The Treasury continues to monitor all proposed spending and expects any state or local government that uses state and local funds in violation of qualifying uses to return the embezzled funds to the federal government. “
This means that whether or not the Treasury allows the use of COVID funds for prisons will determine whether Alabama, and potentially other states, will ultimately receive hundreds of millions of dollars in grants, or debt that needs to be. reimbursed.
Alabama’s troubled prisons and their alternatives
The Alabama prison system is also currently under investigation for abuse of power and cruel conditions. The justice ministry lawsuit alleges unconstitutional treatment of detainees. Governor Ivey and the Alabama GOP say this bailout will solve the problem, but the Justice Department has already said it will not solve the problems in 2019.
“While new facilities may solve some of these physical facility issues, it is important to note that the new facilities alone will not resolve the factors contributing to the overall unconstitutional condition of ADOC prisons,” the report said.
Other voices, both in Alabama and nationally, have pointed out that the best way to deal with overcrowded and unsanitary facilities would be to rebuild hospitals, mental health facilities and addiction treatment centers, and generally investing in drug addiction education and training to shut down the prison pipeline. What if the focus was on reducing the need for prisons, rather than building more prisons?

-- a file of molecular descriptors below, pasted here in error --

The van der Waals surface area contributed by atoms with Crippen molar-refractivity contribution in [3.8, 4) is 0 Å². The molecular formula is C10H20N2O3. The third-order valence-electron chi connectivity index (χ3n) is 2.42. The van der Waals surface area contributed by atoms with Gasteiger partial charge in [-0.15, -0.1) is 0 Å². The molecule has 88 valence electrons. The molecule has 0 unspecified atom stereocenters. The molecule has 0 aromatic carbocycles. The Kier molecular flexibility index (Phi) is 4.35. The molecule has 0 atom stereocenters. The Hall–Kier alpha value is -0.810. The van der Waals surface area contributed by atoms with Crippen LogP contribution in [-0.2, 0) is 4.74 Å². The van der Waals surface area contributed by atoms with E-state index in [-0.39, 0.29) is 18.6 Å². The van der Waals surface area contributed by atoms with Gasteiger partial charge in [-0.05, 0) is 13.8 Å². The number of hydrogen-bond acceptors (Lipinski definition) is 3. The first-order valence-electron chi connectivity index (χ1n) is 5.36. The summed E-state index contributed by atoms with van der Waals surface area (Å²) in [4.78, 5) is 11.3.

Recently, prisons have struggled to find funding, as market sentiment has also turned against prison societies, with particular impact on Alabama. Earlier this year, Barclays and Keybanc pulled out of an $ 840 million bond deal in Alabama that was designed to build three new prisons. Now Alabama Republicans are apparently looking to the federal government in a final attempt to try to move forward with the same jail plan that the market has already flatly rejected.
“It seems there is no end to the suffering of ordinary people in Alabama,” said Pastor Kenneth Glasgow, a longtime, formerly incarcerated lawyer who founded the Ordinary People Society in Dothan, Alabama. . “Alabama has been hit harder by COVID than almost any other state in the nation, and yet our elected officials would rather put our people in cages than throw us a lifeline. This misuse of ARPA funds has nothing to do with COVID relief, and it will leave little money for the real relief our communities need. ”
Thanks to Starkey Baker for their contributions to this piece. Full disclosures related to my work available here. This article does not constitute investment, tax or legal advice, and the author is not responsible for any actions taken based on the information provided here.